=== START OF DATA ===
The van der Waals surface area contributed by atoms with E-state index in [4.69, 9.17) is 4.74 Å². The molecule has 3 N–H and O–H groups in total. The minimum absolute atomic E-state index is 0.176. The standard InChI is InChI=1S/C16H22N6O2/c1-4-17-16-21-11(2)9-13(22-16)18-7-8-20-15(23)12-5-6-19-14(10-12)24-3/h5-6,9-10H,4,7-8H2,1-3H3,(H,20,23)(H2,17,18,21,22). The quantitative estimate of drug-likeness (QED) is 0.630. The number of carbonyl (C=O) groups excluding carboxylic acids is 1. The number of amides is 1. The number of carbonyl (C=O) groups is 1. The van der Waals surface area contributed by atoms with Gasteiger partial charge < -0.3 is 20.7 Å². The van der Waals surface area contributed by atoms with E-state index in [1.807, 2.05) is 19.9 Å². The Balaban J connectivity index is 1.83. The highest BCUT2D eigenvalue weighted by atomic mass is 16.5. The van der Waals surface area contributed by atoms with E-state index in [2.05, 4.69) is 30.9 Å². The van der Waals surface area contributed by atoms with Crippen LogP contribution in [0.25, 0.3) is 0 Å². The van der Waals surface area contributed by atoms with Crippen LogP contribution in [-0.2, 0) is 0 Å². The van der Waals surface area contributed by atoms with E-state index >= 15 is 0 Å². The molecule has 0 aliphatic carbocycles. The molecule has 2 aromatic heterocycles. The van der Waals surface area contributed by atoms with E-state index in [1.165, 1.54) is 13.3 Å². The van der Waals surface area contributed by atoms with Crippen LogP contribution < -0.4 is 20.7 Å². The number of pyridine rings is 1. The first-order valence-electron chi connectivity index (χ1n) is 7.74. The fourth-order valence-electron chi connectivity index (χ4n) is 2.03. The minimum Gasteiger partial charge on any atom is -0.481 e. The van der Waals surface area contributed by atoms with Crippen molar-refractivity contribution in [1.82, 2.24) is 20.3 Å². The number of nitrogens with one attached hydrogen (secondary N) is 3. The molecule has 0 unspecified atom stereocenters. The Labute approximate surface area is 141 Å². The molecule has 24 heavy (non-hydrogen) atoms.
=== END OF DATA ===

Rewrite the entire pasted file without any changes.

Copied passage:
The van der Waals surface area contributed by atoms with E-state index in [4.69, 9.17) is 4.74 Å². The molecule has 3 N–H and O–H groups in total. The minimum absolute atomic E-state index is 0.176. The standard InChI is InChI=1S/C16H22N6O2/c1-4-17-16-21-11(2)9-13(22-16)18-7-8-20-15(23)12-5-6-19-14(10-12)24-3/h5-6,9-10H,4,7-8H2,1-3H3,(H,20,23)(H2,17,18,21,22). The quantitative estimate of drug-likeness (QED) is 0.630. The number of carbonyl (C=O) groups excluding carboxylic acids is 1. The number of amides is 1. The number of carbonyl (C=O) groups is 1. The van der Waals surface area contributed by atoms with Gasteiger partial charge < -0.3 is 20.7 Å². The van der Waals surface area contributed by atoms with E-state index in [1.807, 2.05) is 19.9 Å². The Balaban J connectivity index is 1.83. The highest BCUT2D eigenvalue weighted by atomic mass is 16.5. The van der Waals surface area contributed by atoms with E-state index in [2.05, 4.69) is 30.9 Å². The van der Waals surface area contributed by atoms with Crippen LogP contribution in [0.25, 0.3) is 0 Å². The van der Waals surface area contributed by atoms with Crippen LogP contribution in [-0.2, 0) is 0 Å². The van der Waals surface area contributed by atoms with E-state index >= 15 is 0 Å². The molecule has 0 aliphatic carbocycles. The molecule has 2 aromatic heterocycles. The van der Waals surface area contributed by atoms with E-state index in [1.165, 1.54) is 13.3 Å². The van der Waals surface area contributed by atoms with Crippen LogP contribution < -0.4 is 20.7 Å². The number of pyridine rings is 1. The first-order valence-electron chi connectivity index (χ1n) is 7.74. The fourth-order valence-electron chi connectivity index (χ4n) is 2.03. The minimum Gasteiger partial charge on any atom is -0.481 e. The van der Waals surface area contributed by atoms with Crippen molar-refractivity contribution in [1.82, 2.24) is 20.3 Å². The number of nitrogens with one attached hydrogen (secondary N) is 3. The molecule has 0 unspecified atom stereocenters. The Labute approximate surface area is 141 Å². The molecule has 24 heavy (non-hydrogen) atoms.